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The rules apply to everyone

Arvind Kejriwal has the right to protest, but he also has an obligation to follow the law.

india Updated: Aug 27, 2012 22:10 IST
Anti-corruption-activist-Arvind-Kejriwal-and-his-supporters-during-clashes-at-a-protest-near-the-Prime-Minister-s-official-residence-in-New-Delhi-PTI-Photo
Anti-corruption-activist-Arvind-Kejriwal-and-his-supporters-during-clashes-at-a-protest-near-the-Prime-Minister-s-official-residence-in-New-Delhi-PTI-Photo

It is not uncommon for those protesting against the sins of omission or commission by governments to make themselves heard in prominent places. Indeed, we have witnessed many such demonstrations across the world, be it by students protesting hikes in fees as in England or the excesses of profligate stockbrokers and bankers as in the Occupy Wall Street one. In India too, we are no strangers to this phenomenon. We have had protests on all sorts of issues from the price rise to, more recently, corruption. And this, indeed, is the role of civil society — to keep the government of the day on its toes by reminding it vociferously of its duties. But, when a civil society group has clearly delineated its intentions to metamorphose itself — buoyed by the support it has got — into a political formation, then perhaps it should do things differently.

The India Against Corruption organisation which protested in many parts of the capital on Sunday seems afflicted with something of an identity crisis. Its leader, and leading light of the Anna Hazare campaign against corruption, Arvind Kejriwal seems to have become more of a student politics leader than the future head of a political formation. He and his followers decided that they must gherao the homes of the prime minister, Congress president and BJP president. Nothing wrong with that in principle, we reckon. But then the police, too, have every right to insist that these areas, given their high security status, cannot be approached beyond a point. And Mr Kejriwal, as the future leader of a democratic political party should have understood that everyone has to follow certain rules and regulations. When his supporters deflated bus tyres, public property in our eyes, and breached barricades, the police were bound to take action. Now, he accuses the police of brutality. This is taking things a bit too far. He has every right to form a political party but then he also has an obligation to take the lead in observing the law.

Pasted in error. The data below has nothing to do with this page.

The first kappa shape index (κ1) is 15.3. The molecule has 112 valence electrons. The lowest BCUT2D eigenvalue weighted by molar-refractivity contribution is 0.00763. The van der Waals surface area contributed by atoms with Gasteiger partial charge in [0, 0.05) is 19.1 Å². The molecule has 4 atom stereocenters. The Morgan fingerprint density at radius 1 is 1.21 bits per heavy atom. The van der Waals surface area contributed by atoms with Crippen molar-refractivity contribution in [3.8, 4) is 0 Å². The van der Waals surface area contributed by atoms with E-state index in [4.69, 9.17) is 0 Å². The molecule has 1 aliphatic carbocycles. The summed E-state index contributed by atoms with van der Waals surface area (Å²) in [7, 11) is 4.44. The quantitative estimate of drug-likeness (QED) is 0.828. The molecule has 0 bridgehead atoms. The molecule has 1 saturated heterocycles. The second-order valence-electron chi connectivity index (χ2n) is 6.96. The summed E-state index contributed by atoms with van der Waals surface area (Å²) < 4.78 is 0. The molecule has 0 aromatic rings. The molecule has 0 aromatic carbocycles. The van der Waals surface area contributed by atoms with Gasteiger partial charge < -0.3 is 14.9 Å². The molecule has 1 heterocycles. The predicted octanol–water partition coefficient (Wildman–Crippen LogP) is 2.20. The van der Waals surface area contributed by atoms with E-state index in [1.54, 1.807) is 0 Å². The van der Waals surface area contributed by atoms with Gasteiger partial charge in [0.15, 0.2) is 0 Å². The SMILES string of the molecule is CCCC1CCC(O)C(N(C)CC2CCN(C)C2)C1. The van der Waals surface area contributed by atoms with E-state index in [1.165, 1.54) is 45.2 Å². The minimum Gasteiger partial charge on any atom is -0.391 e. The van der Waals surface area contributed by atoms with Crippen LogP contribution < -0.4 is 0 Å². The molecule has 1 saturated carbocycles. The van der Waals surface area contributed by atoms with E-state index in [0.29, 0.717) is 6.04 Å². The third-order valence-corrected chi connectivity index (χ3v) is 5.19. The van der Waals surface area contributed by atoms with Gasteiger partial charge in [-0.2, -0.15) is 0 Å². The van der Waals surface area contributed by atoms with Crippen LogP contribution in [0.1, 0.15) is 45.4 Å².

Many people, fed up with the present system, must be far more interested in ascertaining the roadmap that Mr Kejriwal has for the nation. After all, he cannot go on reiterating what is wrong with the system unless he tells us what he is going to do to put things right. Kiran Bedi, his once close associate in the Anna movement, has made it clear that she is not going to attack the BJP. Fair enough, we now know where she stands. So, we are sure that as soon as he demonstrates that he is an equal opportunities critic of current political formations, Mr Kejriwal will tell all his supporters and millions of Indians how to make democratic politics really work. For those who braved the rains and the wrath of the police, this will make their efforts seem worth it. And for the rest of India, a chance to see what alternatives the political system is throwing up.